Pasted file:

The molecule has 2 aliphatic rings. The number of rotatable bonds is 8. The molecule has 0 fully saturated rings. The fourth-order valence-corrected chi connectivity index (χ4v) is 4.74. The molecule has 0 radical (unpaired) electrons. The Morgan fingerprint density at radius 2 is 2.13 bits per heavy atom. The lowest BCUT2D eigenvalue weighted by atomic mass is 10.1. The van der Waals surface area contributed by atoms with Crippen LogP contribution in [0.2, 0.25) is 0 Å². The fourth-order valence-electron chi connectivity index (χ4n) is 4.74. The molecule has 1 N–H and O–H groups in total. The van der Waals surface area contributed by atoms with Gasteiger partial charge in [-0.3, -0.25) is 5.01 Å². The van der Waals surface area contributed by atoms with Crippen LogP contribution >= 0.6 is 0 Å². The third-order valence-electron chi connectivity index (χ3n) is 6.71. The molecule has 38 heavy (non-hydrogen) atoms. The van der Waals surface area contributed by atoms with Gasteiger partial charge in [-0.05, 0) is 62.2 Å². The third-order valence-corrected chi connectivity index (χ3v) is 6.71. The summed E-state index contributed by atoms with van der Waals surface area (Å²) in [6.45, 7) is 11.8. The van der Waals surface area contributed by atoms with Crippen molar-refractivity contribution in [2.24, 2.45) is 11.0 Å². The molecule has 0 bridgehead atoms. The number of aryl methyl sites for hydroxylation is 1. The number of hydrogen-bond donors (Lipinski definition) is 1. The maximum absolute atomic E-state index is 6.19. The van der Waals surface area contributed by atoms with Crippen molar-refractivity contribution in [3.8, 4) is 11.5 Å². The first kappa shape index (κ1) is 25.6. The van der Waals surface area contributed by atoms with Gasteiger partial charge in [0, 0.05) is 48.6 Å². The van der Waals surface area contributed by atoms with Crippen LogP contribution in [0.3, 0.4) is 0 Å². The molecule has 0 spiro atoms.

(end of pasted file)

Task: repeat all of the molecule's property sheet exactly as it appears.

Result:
The molecule has 2 aliphatic rings. The number of rotatable bonds is 8. The molecule has 0 fully saturated rings. The fourth-order valence-corrected chi connectivity index (χ4v) is 4.74. The molecule has 0 radical (unpaired) electrons. The Morgan fingerprint density at radius 2 is 2.13 bits per heavy atom. The lowest BCUT2D eigenvalue weighted by atomic mass is 10.1. The van der Waals surface area contributed by atoms with Crippen LogP contribution in [0.2, 0.25) is 0 Å². The fourth-order valence-electron chi connectivity index (χ4n) is 4.74. The molecule has 1 N–H and O–H groups in total. The van der Waals surface area contributed by atoms with Gasteiger partial charge in [-0.3, -0.25) is 5.01 Å². The van der Waals surface area contributed by atoms with Crippen LogP contribution >= 0.6 is 0 Å². The third-order valence-electron chi connectivity index (χ3n) is 6.71. The molecule has 38 heavy (non-hydrogen) atoms. The van der Waals surface area contributed by atoms with Gasteiger partial charge in [-0.05, 0) is 62.2 Å². The third-order valence-corrected chi connectivity index (χ3v) is 6.71. The summed E-state index contributed by atoms with van der Waals surface area (Å²) in [6.45, 7) is 11.8. The van der Waals surface area contributed by atoms with Crippen molar-refractivity contribution in [2.24, 2.45) is 11.0 Å². The molecule has 0 bridgehead atoms. The number of aryl methyl sites for hydroxylation is 1. The number of hydrogen-bond donors (Lipinski definition) is 1. The maximum absolute atomic E-state index is 6.19. The van der Waals surface area contributed by atoms with Crippen molar-refractivity contribution in [3.8, 4) is 11.5 Å². The first kappa shape index (κ1) is 25.6. The van der Waals surface area contributed by atoms with Gasteiger partial charge in [0, 0.05) is 48.6 Å². The van der Waals surface area contributed by atoms with Crippen LogP contribution in [0.3, 0.4) is 0 Å². The molecule has 0 spiro atoms.